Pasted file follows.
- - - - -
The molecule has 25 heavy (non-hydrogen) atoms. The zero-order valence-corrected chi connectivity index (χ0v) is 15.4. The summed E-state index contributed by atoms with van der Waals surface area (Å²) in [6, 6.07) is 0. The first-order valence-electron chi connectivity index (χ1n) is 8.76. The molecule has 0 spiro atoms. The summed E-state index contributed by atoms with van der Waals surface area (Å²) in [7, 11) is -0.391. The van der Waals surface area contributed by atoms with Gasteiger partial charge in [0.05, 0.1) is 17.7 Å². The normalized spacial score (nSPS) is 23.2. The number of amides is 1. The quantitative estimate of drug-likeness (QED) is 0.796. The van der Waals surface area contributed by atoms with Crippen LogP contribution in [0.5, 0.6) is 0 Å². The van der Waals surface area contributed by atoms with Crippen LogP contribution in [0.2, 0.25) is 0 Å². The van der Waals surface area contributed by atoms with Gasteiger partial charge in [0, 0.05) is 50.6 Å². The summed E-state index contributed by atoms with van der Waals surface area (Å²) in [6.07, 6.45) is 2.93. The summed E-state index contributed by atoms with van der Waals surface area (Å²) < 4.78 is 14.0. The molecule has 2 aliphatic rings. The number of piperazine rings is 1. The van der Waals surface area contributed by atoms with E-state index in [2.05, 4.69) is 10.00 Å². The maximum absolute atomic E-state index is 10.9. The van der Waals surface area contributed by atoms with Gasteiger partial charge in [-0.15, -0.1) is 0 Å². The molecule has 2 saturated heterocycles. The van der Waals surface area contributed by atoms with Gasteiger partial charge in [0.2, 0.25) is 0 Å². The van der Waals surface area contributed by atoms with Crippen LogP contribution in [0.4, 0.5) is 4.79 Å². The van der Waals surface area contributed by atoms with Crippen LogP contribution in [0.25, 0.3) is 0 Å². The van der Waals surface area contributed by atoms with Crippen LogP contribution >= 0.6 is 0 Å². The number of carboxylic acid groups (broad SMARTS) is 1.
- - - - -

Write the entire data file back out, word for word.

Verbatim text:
The molecule has 25 heavy (non-hydrogen) atoms. The zero-order valence-corrected chi connectivity index (χ0v) is 15.4. The summed E-state index contributed by atoms with van der Waals surface area (Å²) in [6, 6.07) is 0. The first-order valence-electron chi connectivity index (χ1n) is 8.76. The molecule has 0 spiro atoms. The summed E-state index contributed by atoms with van der Waals surface area (Å²) in [7, 11) is -0.391. The van der Waals surface area contributed by atoms with Gasteiger partial charge in [0.05, 0.1) is 17.7 Å². The normalized spacial score (nSPS) is 23.2. The number of amides is 1. The quantitative estimate of drug-likeness (QED) is 0.796. The van der Waals surface area contributed by atoms with Crippen LogP contribution in [0.5, 0.6) is 0 Å². The van der Waals surface area contributed by atoms with Crippen LogP contribution in [0.2, 0.25) is 0 Å². The van der Waals surface area contributed by atoms with Gasteiger partial charge in [0, 0.05) is 50.6 Å². The summed E-state index contributed by atoms with van der Waals surface area (Å²) in [6.07, 6.45) is 2.93. The summed E-state index contributed by atoms with van der Waals surface area (Å²) < 4.78 is 14.0. The molecule has 2 aliphatic rings. The number of piperazine rings is 1. The van der Waals surface area contributed by atoms with E-state index in [2.05, 4.69) is 10.00 Å². The maximum absolute atomic E-state index is 10.9. The van der Waals surface area contributed by atoms with Gasteiger partial charge in [-0.15, -0.1) is 0 Å². The molecule has 2 saturated heterocycles. The van der Waals surface area contributed by atoms with Gasteiger partial charge in [0.2, 0.25) is 0 Å². The van der Waals surface area contributed by atoms with Crippen LogP contribution in [0.4, 0.5) is 4.79 Å². The van der Waals surface area contributed by atoms with Crippen LogP contribution in [0.25, 0.3) is 0 Å². The van der Waals surface area contributed by atoms with Crippen LogP contribution >= 0.6 is 0 Å². The number of carboxylic acid groups (broad SMARTS) is 1.